Infusion Theatre presents
At Apollo Studio Theatre, 2540 N. Lincoln
Written by Randall Colburn
Directed by Mitch Golob
September 30th thru October 31st
Thursdays, Friday, Saturdays at 8:30
Special performance Sunday the 31st at 8:30
Running time: 45 minutes with no intermission
Reviewed by Katy Walsh
What really frightens people this time of year? Blood-sucking, green-faced, broom-sticking apparitions conjured up by generations of folklore? Or someone you love unpopping the cork on your bottle full of demons and experiencing your dark side? Infusion Theatre presents the world premiere of GHOSTBOX, written by Randall Colburn. A wife and husband are separated by death. Through a transistor radio, she tries to communicate with him in the afterlife. He's in a bad place. She wants to save him... from himself. He doesn't feel worthy of love or redemption. He is boxed in by fright. She takes the lid off. Premiering in October with a title of the spookhouse variety, GHOSTBOX would appear to be in the horror genre. In fact, it is a dark romance about a love that lives on past the sadly-ever-after-after.GHOSTBOX is about the monsters that live in your head, not under your bed!
Directed by Mitch Golob, the stage is boxlike with a table and a single swinging bulb. The backdrop switches between being a screen for projections and a transparency silhouetting death. The projections are a mixture of past and present clips of life interspersed with biblical quotes. The story unfolds by connecting the eerie snippets with the 3-D activity. Hauntingly, Victoria Gilbert (wife) whispers in a shaky-'Blair Witch'-I'm-looking-into-some-scary-shit camera work. Gilbert is disturbing in a desperate, crazy way to find her husband. Kevin Crispin (husband) is a mess! Crispin is the epitome of being in hell. He is at the bottom of the box. Dejected, he shuns his beloved wife with cruel chants of 'you don't love me.' This gloomy presence is a poignant contradiction to the projections of a smiling-frolicking guy on the beach. Michael Coale (shadow figure) looms in the background like the ghost of Christmas future. In a shiver-inducing scene, Coale and Crispin collide in a shadow box fusion of death images.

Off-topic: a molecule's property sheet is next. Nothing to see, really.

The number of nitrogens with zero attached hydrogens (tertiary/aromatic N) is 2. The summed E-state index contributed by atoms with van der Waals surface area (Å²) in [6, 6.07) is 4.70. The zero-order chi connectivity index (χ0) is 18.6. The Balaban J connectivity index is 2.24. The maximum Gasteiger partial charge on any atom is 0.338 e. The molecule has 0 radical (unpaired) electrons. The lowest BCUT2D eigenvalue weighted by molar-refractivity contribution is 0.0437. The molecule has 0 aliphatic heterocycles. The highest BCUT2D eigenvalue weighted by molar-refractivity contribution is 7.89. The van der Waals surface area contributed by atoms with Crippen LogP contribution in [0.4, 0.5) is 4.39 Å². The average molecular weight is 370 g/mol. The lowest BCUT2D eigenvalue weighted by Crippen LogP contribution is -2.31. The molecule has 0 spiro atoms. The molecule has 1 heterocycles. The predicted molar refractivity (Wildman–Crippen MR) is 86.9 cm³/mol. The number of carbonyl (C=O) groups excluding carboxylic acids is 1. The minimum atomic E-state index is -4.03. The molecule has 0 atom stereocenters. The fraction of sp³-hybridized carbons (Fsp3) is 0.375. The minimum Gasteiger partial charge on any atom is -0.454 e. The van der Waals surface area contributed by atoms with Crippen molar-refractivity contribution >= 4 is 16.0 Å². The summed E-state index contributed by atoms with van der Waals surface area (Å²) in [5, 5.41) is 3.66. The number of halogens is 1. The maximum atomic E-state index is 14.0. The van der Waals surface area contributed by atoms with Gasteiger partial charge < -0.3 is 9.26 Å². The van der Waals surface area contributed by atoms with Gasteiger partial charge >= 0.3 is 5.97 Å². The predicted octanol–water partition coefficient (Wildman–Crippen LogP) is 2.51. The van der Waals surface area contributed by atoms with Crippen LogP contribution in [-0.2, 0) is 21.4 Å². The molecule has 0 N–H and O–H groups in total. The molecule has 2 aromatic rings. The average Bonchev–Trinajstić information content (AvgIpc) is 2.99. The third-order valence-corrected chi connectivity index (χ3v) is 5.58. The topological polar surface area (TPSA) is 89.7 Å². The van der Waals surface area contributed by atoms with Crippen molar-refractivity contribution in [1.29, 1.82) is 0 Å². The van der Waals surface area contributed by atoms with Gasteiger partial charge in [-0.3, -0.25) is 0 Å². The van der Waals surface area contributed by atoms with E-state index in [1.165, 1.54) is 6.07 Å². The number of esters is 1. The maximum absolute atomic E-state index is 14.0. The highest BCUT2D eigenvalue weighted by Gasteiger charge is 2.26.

Usually, I produce reviews within 24-hours of seeing a show. GHOSTBOX required several days of contemplation. It's more like 'performance art' than a 'play.' It's abstract and thought-provoking. I went in with a preconceived notion of an ankle-grabbing, ghost-booing, haunted house. I left not frightened of the underworld but perplexed of the beyond-world. Death is a continuation of misery? WTF? That's a terrifying thought! What is more horrific than your worst suppressed fears about yourself? Thinking someone you love believes they are true! That unmasked belief sends you straight to hell! GHOSTBOX is damned haunting! The night terrors will continue long after the show as you exorcise your own demons.
A man not frightened easily by internal or external monsters, Bill describes the show with 'what's the point?'
Production photos courtsey of Kevin Viol